Gap Ready To Sign Bangladesh Safety Accord — With One Major Condition
The retailer says it will sign a fire safety and building improvements agreement provided a key clause about resolving disputes in court is renegotiated. But is the company being disingenuous?
Gap Inc. says it is close to signing a landmark legally-binding agreement requiring retailers to pay for fire safety and building improvements in Bangladesh factories, following a garment factory collapse last month that killed more than 1,000 people.
Gap, which wasn't making clothing in the destroyed factory, would join H&M, Zara-owner Inditex and others in signing the accord. The retailer has come under fire for refusing to sign the agreement, becoming the target of a "Gap Deathtraps" website campaign earlier this month that urges shoppers to protest at the store and deliver letters to managers.
In a statement released today, Gap said that it is ready to sign the agreement on the condition that the portion of the agreement stipulating that disputes be resolved in courts is renegotiated.
"We're pleased that an accord is within reach, and Gap Inc. is ready to sign on today with a modification to a single area – how disputes are resolved in the courts," said Eva Sage-Gavin, executive vice president of global human resources and corporate affairs. "This proposal is on the table right now with the parties involved. With this single change, this global, historic agreement can move forward with a group of all retailers, not just those based in Europe."
The factory collapse at Rana Plaza ranks as Bangladesh's worst industrial disaster, according to the BBC, and a number of retailers have signed the agreement in the past two days, including British companies Primark and Tesco. Labor groups set a deadline of this Wednesday for retailers to sign onto the plan at a meeting sponsored by the German government two weeks ago. However, outside of PVH, American retailers have been largely resistant. J.C. Penney said that it's waiting for a proposal from three trade groups including the National Retail Federation that is not yet publicly available, according to an e-mail from a spokeswoman.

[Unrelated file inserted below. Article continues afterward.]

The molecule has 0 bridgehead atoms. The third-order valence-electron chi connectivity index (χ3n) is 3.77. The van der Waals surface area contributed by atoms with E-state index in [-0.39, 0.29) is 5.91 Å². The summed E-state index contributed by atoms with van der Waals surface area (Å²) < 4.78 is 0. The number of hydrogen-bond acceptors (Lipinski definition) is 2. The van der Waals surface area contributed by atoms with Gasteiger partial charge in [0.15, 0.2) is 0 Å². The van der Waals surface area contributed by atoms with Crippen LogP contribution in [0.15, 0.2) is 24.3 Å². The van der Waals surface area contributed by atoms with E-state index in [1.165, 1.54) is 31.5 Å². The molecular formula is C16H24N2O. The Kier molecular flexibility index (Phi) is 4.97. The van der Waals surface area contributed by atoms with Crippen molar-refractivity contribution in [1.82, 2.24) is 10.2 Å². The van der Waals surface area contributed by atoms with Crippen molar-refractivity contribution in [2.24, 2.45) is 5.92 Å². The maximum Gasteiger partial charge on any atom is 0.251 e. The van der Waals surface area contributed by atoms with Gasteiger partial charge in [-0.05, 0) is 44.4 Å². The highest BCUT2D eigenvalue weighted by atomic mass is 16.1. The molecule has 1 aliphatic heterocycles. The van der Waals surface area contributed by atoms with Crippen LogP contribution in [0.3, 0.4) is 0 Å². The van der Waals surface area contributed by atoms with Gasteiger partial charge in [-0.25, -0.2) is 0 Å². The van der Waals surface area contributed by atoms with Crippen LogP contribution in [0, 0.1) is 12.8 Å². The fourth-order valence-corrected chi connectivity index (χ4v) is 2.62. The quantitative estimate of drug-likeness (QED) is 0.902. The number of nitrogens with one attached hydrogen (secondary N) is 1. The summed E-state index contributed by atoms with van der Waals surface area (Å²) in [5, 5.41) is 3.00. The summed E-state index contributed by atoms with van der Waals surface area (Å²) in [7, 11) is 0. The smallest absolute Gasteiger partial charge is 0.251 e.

Gap's argument is "completely disingenuous," according to Scott Nova, executive director of the Worker Rights Consortium, a labor rights organization not affiliated with the "Gap Deathtraps" campaign. Nova says that without the mandate to resolve disputes in courts the proposed agreement would become "meaningless."
"These companies want to make big promises that allow them to skate through a period of public relations pressure that no one can hold them accountable to two or three months down the road -- we are trying to get them to make a promise they will be held accountable for," Nova said in a telephone interview. He says that Gap has been the most vocal opponent of the agreement among American brands.
Gap says it has already invested more than $1 million into fire safety inspections, according to today's statement. The retailer said it has contracts with 78 out of more than 6,500 garment factories registered in Bangladesh.
Several people, including the factory's owner, have been arrested in connection with the Rana Plaza collapse, which left thousands more injured. Bangladesh is the world's second-largest garment exporter after China and has the lowest minimum wage in the world of $37 a month, according to the New York Times.